Envisioning Justice Grantee Partner Spotlight: Leanne Trapedo Sims

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By Mark Hallett, Director of Grants Programs

Read Time 8 minutes
September 19, 2022

Founded in 1837 by a group of abolitionists, Knox College is a community of individuals from diverse backgrounds challenging each other to explore, understand, and improve ourselves, our society, and our world. The “Issues of Mass Incarceration” project, led by Leanne Trapedo Sims (the Daniel J. Logan Professor of Peace and Justice), will include three film screenings as well as a large-scale performance presentation, for the college and communities in Galesburg.


A Q&A with Leanne Trapedo Sims

Q: With regards to the criminal legal system, when you imagine a just future, what does it look like?

Leanne Trapedo Sims: I think abolition is the key. Our criminal legal system is an aperture to so many forms of violence that happen not only in the United States but also globally. Having done some work inside a women’s prison in Hawaii, where I taught creative writing for four years, I really got to see the injustice of the criminal legal system in full effect. Particularly looking at Hawaii, which is sort of a colonized space, I got to see that most of the people inside the prison were Native Hawaiians. That really mirrors what’s happening in the United States with Black and Brown folks, especially Black folks, being overrepresented in the criminal legal system.

I think the prison industrial complex needs to go. That is not going to happen tomorrow as we can see by the amount of misinformation and political struggle continuing to amplify the divides we have in this country. The prison industrial complex is an inherently unjust, corrupt system that needs to be abolished. So, if I could envision a just world, we wouldn’t have prisons.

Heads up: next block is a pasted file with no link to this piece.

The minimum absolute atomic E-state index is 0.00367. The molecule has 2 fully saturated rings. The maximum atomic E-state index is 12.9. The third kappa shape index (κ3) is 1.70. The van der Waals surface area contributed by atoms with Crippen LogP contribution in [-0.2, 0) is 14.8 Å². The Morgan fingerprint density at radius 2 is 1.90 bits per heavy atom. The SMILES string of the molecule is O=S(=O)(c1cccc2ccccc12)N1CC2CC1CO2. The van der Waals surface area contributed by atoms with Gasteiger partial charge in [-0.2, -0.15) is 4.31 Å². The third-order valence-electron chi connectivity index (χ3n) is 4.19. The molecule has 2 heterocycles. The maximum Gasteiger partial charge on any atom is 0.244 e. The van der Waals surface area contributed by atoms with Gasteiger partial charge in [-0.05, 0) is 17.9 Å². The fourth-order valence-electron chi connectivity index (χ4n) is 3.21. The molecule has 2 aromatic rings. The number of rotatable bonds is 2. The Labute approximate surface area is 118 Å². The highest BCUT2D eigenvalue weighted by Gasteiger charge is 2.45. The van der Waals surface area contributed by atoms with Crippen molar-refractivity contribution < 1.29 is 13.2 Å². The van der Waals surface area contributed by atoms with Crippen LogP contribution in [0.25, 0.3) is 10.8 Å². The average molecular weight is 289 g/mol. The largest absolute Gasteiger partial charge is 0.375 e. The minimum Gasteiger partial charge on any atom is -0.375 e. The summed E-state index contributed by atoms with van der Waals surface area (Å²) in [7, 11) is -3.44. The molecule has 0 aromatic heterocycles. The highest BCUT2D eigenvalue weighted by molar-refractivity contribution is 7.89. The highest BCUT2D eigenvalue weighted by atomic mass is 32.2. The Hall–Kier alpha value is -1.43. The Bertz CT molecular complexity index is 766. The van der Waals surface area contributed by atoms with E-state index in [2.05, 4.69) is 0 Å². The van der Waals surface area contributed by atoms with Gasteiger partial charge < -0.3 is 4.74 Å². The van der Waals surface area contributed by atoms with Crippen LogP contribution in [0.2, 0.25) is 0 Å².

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Leanne Trapedo Sims, Project Lead, “Issues of Mass Incarceration”
Daniel J. Logan Professor of Peace and Justice, Knox College

Q: How do you see harnessing the arts and humanities as important strategies in working toward that future?

Leanne Trapedo Sims: Storytelling is a process about humanity. In the work that I’ve done where I teach about American crime and punishment, I’ve noticed that some students gravitate towards quantitative data. The issue is those numbers don’t tell full stories. We love stories as a community and as culture. I noticed this especially in my work with indigenous communities in Hawaii where we’d always tell stories, where the genealogy of stories was prevalent in every meeting. I believe we’ve sort of forgotten that in the West within a capitalist system that is so individuated. We don’t think about community, but stories are all about community!

I think art can harness the power of storytelling and make it palpable. I also think stories help us to connect across divisiveness. When we meet different people and hear their stories, I think that really insists on empathy. The prison industrial complex continues to exist partly because there are less impacted communities who do not know anyone on the inside of a jail or prison. – or directly impacted by the carceral system. When we don’t know people who are impacted by injustices, it can be so easy to dehumanize an entire community. 

I think storytelling through the arts is one of the most powerful ways to speak about contemporary crises. The arts can do it in ways that text often fails. The whole sensorium of the arts is a very powerful way to combat violence, prejudice, racism, misogyny, etc.

Q: Backing up for a moment, how did you arrive at doing what you do?

Leanne Trapedo Sims: I grew up in apartheid South Africa. I think that was my early ferment in political and social justice activism. Growing up in South Africa as a non-black person and witnessing the devastation and destruction of apartheid propelled me into anti-apartheid activism. I also really got to see the power when communities come together to make changes happen. Despite this, I also saw the limitations of community-led restorative justice movements when power continues to be held in the hands of a few who are generally disconnected from experiences of oppressed groups. So, in my teaching, I tend to focus on both the limits and the power of restorative justice.